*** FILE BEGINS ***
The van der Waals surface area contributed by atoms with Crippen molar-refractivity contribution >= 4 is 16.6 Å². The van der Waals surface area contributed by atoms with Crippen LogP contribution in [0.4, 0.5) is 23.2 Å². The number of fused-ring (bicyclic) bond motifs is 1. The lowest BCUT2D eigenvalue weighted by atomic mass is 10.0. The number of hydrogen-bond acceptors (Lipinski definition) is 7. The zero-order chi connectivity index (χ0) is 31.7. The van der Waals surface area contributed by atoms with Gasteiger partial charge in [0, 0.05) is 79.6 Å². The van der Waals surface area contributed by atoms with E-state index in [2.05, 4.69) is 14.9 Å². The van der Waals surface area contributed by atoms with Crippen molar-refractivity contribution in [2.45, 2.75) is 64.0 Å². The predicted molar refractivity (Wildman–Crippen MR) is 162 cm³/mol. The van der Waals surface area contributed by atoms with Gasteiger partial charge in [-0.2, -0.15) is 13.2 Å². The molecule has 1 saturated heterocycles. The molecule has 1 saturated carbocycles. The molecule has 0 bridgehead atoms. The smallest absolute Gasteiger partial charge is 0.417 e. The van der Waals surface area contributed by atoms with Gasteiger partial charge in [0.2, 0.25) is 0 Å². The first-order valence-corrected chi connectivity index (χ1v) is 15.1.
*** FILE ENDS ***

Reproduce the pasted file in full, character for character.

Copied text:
The van der Waals surface area contributed by atoms with Crippen molar-refractivity contribution >= 4 is 16.6 Å². The van der Waals surface area contributed by atoms with Crippen LogP contribution in [0.4, 0.5) is 23.2 Å². The number of fused-ring (bicyclic) bond motifs is 1. The lowest BCUT2D eigenvalue weighted by atomic mass is 10.0. The number of hydrogen-bond acceptors (Lipinski definition) is 7. The zero-order chi connectivity index (χ0) is 31.7. The van der Waals surface area contributed by atoms with Gasteiger partial charge in [0, 0.05) is 79.6 Å². The van der Waals surface area contributed by atoms with E-state index in [2.05, 4.69) is 14.9 Å². The van der Waals surface area contributed by atoms with Crippen molar-refractivity contribution in [2.45, 2.75) is 64.0 Å². The predicted molar refractivity (Wildman–Crippen MR) is 162 cm³/mol. The van der Waals surface area contributed by atoms with Gasteiger partial charge in [-0.2, -0.15) is 13.2 Å². The molecule has 1 saturated heterocycles. The molecule has 1 saturated carbocycles. The molecule has 0 bridgehead atoms. The smallest absolute Gasteiger partial charge is 0.417 e. The van der Waals surface area contributed by atoms with Gasteiger partial charge in [0.2, 0.25) is 0 Å². The first-order valence-corrected chi connectivity index (χ1v) is 15.1.